SAN RAMON, CALIF. — When the Internet Home Alliance announced itself to the world last October, the economic skies were considerably sunnier than they are today. Weathering economic slowdowns in both the consumer and high technology markets, the not-for-profit alliance appeared vulnerable to funding cuts as its founding members — Cisco, Best Buy, Sears and Sun Microsystems — took a beating in the stock market.
Not so, said Kristine Stewart, Alliance VP and Cisco's market development director. "I would say one of our biggest successes to date is that while our members have been battling fires on the home ranch, they've become even more committed to our mission," said Stewart, whose alliance was scheduled to hold its first member meeting this month in Coronado, Calif.
That mission, to promote home networking technology and the "Internet Lifestyle," received an unexpected boost recently from the emerging energy crisis. In April, the Alliance and member utility New Power Co. announced a pilot program that would allow 500 Houston residents to control their thermostats via the Internet. The program began in June and will run through September.
"I wish I could say, or maybe I don't, that we saw this energy crisis coming," and leveraged it to promote home networking, said Stewart. "This just happened to be the first of our pilot programs to get underway."
The program, which is expected to garner participants a 10 percent to 15 percent savings on their utility bills, will let users remotely control their thermostats from off-site PDAs, cellphones or personal computers.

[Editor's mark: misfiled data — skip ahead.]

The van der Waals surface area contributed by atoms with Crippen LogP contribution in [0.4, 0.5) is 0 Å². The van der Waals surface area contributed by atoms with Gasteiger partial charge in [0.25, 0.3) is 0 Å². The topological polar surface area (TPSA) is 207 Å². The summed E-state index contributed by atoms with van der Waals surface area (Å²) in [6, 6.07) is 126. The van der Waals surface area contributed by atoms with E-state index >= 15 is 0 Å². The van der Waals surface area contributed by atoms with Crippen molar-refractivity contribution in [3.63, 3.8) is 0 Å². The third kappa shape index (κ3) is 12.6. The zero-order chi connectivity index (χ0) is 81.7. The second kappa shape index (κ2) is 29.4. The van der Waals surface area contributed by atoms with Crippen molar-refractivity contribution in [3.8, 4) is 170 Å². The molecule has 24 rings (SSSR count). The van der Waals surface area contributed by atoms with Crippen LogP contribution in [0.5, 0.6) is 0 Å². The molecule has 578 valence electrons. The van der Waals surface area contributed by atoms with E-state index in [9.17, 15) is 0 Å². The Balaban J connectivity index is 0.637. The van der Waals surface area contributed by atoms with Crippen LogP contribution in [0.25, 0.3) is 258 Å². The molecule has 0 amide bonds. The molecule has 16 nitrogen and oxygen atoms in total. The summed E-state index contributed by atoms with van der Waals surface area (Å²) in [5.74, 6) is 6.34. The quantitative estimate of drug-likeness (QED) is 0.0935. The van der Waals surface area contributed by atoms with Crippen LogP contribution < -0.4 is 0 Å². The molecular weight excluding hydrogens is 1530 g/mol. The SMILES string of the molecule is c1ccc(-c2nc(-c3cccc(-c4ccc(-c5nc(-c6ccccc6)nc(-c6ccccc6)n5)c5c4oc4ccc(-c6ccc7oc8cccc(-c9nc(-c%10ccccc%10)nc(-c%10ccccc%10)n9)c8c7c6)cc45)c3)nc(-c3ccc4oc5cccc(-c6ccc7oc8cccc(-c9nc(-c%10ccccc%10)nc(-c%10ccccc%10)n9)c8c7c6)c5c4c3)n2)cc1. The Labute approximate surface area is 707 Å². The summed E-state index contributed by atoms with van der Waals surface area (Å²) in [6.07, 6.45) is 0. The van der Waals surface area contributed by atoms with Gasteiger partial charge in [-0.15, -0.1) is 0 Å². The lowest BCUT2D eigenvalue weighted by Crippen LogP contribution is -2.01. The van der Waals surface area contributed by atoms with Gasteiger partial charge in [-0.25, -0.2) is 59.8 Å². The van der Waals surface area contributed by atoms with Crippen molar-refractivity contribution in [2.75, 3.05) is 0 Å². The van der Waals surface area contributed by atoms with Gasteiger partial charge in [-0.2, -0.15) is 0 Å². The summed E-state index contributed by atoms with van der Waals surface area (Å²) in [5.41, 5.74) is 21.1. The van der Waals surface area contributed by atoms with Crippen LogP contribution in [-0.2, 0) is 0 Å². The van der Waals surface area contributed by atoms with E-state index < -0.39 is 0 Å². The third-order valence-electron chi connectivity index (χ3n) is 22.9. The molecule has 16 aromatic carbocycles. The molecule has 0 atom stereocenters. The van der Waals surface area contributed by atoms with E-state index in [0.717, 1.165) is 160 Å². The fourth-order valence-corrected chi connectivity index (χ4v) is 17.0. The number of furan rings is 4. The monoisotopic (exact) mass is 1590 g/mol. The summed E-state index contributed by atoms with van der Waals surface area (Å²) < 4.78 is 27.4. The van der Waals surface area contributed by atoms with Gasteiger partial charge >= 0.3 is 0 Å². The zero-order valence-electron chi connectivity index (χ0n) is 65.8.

To maximize the potential energy savings, New Power will ask customers for the right to remotely adjust their thermostat settings a few degrees between the weekday peak hours of noon and 5 p.m. The adjustment, which New Power claims will barely be noticed by most consumers, has a substantial effect on peak energy demand and costs. By reducing usage a small amount during periods of peak demand, customers can save additional money and help conserve energy resources.
However, the customer is allowed to override the adjustment at any time from the Web or a wireless device.
New Power will also offer numerous "concept" products to the pilot participants. As part of the pilot, households will be asked to complete a number of short surveys about how they use the system and their feelings about new product concepts.
Sears will install and service the Energy Management System during the pilot program. The retailer's installers will complete the system installation in a matter of hours and provide user instruction. Coactive Networks will provide the heart of the system: the residential gateway and telemetry e-services network. This technology uses home networking to enable real-time monitoring and control of devices over the Internet without requiring any new wires in the home.
This program, said Stewart, is a prime example of the Internet Home Alliance's mission in action and is indicative of a refocusing of its efforts.
"Initially we were very concerned with marketing and educating consumers on the virtues of the connected home, but now we're really focused on our pilot programs and developing the products for people that have real value in their lives. I think that actually showing people products and solutions is a good way to break down the barriers" inhibiting the technology, said Stewart.
Future pilot programs, expected to be announced later this month, will focus on wireless networking, entertainment on demand, and structured wiring for security and home HVAC applications.
As the products enter the retail market, Stewart said, the Alliance will work with its retail members (including Best Buy and Sears) to furnish market research and help them "put together the right consumer focus" for moving the products. The last word on how products are sold, however, will lie with the individual retail company."